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It is difficult for parents with little medical knowledge to identify health issues their child may be facing. While the symptoms of fever and cough are easily noticeable, the same cannot be said for excessive blinking.
Blinking is how our eyes protect themselves from the strain. A child blinks 3 – 17 times per minute on an average. Anything beyond this is considered excessive blinking and could be a sign of discomfort or an eye problem. Excessive blinking can be due to a range of reasons – anything from a facial tic to extreme dryness in the eyes.
Your child may be blinking excessively due to:
Facial tics can cause excessive blinking. Tics are muscle spasms that affect the muscles in and around the eyes. Short-tempered children are prone to facial tics. If this is the case, talk to a child psychologist about your child’s behaviour.
A common reason for excessive blinking is near-sightedness. Visit an eye specialist and get your child’s eye checked.
If your child is blinking too much, has watery eyes or excessive discharge around the eyes, it could be an allergy.
When your child suffers from extremely dry eyes, she may develop excessive blinking and burning/itchy eyes. Make sure your child doesn’t rub her eyes if this is the case. Doctors usually prescribe teardrops or hydrating eye drops to help ease the irritation.
Eye strain can cause excessive blinking. Reading in low light, too much time spent looking at a screen and lack of sleep can cause strain.
Obsessive-Compulsive Disorder (OCD) is a psychological condition that affects many children but often goes undiagnosed. This psychological condition can also cause excessive blinking or facial tics.
Blepharitis is a bacterial infection in the eyelids. It is one of the causes of excessive blinking in children.
Most conditions that lead to excessive blinking can be diagnosed through a routine physical examination. If the reason is an imbalance of power, your child may need glasses. In case it’s a psychological issue, your child may need to visit a therapist for regular sessions.
There are a number of ways to treat excessive blinking eyes in children. Based on the diagnosis, the different treatment options include:
- Hydrating and anti-inflammatory eye drops
- Psychological therapy
For more treatment plans and information, contact an ophthalmologist.
Here are some tips you should consider:
Protect Her Eyes
Using protective eyewear will guard your child’s eyes against dust, sunlight and other irritants.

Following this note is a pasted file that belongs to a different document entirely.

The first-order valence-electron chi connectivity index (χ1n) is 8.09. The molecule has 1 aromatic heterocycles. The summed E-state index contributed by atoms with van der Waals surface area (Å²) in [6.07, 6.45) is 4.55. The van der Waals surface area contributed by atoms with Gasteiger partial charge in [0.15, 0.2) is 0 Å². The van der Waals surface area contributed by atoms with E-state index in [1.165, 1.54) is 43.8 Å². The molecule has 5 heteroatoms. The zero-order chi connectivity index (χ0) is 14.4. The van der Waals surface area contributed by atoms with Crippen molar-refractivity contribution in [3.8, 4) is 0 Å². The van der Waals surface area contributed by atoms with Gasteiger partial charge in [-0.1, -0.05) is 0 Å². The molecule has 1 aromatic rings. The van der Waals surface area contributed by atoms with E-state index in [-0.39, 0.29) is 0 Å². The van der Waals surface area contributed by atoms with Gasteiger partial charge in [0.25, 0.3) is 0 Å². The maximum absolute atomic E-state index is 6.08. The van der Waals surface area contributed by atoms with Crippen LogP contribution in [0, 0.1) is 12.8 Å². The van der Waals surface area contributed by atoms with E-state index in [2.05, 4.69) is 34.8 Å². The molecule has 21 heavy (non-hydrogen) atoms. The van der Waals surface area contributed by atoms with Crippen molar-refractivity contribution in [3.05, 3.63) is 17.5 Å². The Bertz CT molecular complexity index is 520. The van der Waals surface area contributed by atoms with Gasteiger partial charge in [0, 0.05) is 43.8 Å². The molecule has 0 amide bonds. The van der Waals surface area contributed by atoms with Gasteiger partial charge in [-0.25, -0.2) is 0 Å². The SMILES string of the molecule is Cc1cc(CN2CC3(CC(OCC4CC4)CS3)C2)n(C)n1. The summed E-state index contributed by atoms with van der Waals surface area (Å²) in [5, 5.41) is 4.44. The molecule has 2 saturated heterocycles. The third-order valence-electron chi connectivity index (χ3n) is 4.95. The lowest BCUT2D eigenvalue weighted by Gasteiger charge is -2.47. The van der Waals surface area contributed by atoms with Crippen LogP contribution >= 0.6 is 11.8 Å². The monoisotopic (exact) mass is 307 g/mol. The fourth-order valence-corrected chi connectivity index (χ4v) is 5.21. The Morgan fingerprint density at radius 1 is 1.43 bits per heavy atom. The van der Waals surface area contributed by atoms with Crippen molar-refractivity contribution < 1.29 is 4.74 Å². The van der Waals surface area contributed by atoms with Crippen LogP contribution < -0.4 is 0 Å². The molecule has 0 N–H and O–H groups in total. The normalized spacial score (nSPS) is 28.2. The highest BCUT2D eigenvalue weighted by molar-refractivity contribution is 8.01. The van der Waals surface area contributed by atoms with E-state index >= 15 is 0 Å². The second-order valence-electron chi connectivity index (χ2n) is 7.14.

Prevent Dry Eyes
Foods containing Omega-3 fatty acids help to prevent dryness in the eyes by stimulating the tear glands and reducing inflammation.
Help your child manage academic stress with activities like meditation, relaxation techniques and yoga.
Adopt a Healthy Diet and Lifestyle
Make your child eat nutritious food, and drink plenty of water. This will help to maintain her eye health.
Keep Her Eyes Clean
Tell your child to wash her eyes frequently with clean water, especially when she has come from outside.
Pay Attention to the Lighting
Ensure your child always reads, watches TV or works on a computer in a well-lighted room.
Let Her Get Adequate Rest
Ensure your child sleeps for 8-10 hours a day.
Monitor Her Screen Time
Monitor the time your child spends watching TV or your mobile.
Allow Her to Play
Make sure she gets some exercise.
What Are the Warning Signs?
Excessive blinking in children is not fatal. If you spot these signs, take your child to a doctor immediately:
- Your child rubs her eyes frequently.
- She struggles to open her eyes after waking up in the morning.
- She squints her eyes to read something within arm’s length.
- Her eyes are often red.
- Your child blinks more than 17 times per minute.
- Your child loses her temper frequently.
- She tends to panic and can’t sit still if everything in the room isn’t organised.
Children should undergo an eye exam every 3-4 months. If your child wears glasses, visit your eye specialist and get a new pair every 3 months.
Don’t panic if you notice excessive blinking in your child. Whether it’s mild or severe, follow your paediatrician’s instructions and monitor your child closely for changes. You should neither self-medicate nor attempt to diagnose her by yourself. Don’t miss the doctor’s appointments and follow their instructions to the T.
Also Read: Conjunctivitis (Pink Eye) in Babies & Kids